Says Lima, who has done animation (1999's Tarzan) as well as live action (2000's 102 Dalmatians) for the studio: "Shrek tends to beat up on Disney, but this is just the opposite. The ideas behind the fairy-tale movies might be somewhat antiquated, but put into the real world, they don't have to be cynical. They can still have that same joy."

What follows is the story of the key talents behind the birth of a postmodern princess, one who might help the Magic Kingdom rediscover its old-fashioned knack for enchanting audiences.

Chapter 1: The storytellers three

Long ago (circa 1997) and far away (in Hollywood), Bill Kelly's script for Enchanted cast a spell over producer Barry Josephson (Men in Black, TV's Bones), and a deal was struck with Disney.

Hitches and delays followed, however. The project was an ambitious one, with 14 minutes of animated segments plus elaborate musical numbers. Several writers took a stab at polishing the screenplay, while directors Rob Marshall (Chicago) and Adam Shankman (Hairspray) came and went.

It wasn't until 2005 that everything fell into place — after Lima was recruited and Kelly refocused his fantasy on Giselle's journey instead of cynical lawyer Robert (Patrick "McDreamy" Dempsey), who rescues her and eventually falls for her smiling charms.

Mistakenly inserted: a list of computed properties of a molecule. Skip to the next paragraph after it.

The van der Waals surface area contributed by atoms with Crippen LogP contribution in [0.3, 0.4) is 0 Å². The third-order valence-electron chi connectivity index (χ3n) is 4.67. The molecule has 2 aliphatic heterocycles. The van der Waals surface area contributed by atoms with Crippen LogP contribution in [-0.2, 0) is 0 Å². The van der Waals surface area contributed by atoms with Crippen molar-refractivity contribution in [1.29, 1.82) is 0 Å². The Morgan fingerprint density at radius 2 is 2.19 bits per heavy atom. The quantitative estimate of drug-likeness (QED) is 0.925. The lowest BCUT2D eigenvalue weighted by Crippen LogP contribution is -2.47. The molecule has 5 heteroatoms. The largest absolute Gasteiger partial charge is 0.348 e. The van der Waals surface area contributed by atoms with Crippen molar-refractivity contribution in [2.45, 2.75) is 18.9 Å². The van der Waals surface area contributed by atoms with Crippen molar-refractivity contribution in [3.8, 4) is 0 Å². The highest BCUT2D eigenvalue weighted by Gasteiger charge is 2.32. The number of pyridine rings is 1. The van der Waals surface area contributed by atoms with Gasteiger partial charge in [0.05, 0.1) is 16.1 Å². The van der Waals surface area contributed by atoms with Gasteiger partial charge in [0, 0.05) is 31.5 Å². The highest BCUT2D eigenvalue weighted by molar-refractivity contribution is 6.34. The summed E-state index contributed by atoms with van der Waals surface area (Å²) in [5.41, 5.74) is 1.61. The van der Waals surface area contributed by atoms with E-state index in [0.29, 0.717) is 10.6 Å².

One of Lima's strengths: He understands the rules of a cartoon universe. "Kevin knows the world of Belle from Beauty and the Beast, Pocahontas and Mulan," Josephson says. "He knows what princesses are like, what they want, how they sit down, how they talk, what their eyes look like. He knew exactly what Giselle should embody."

The filmmaker also realized what effect being fully dimensional would have on a make-believe creation whose destiny is centered on waiting for her prince to come.

"She is about 80% Snow White, with some traits borrowed from Cinderella and Sleeping Beauty," Lima says, "although her spunkiness comes from Ariel of The Little Mermaid. These characters expect things to happen to them, but being in the contemporary world forces Giselle to grow and become an active participant."

The magical if strangely romantic epiphany arrives for Giselle when she feels anger for the first time after arguing with Robert, and the sight of his chest hair peeping out from his robe awakens her sexuality as if from a deep slumber. AsLima explains, cartoon princes don't have hirsute bodies: "It's too difficult to draw."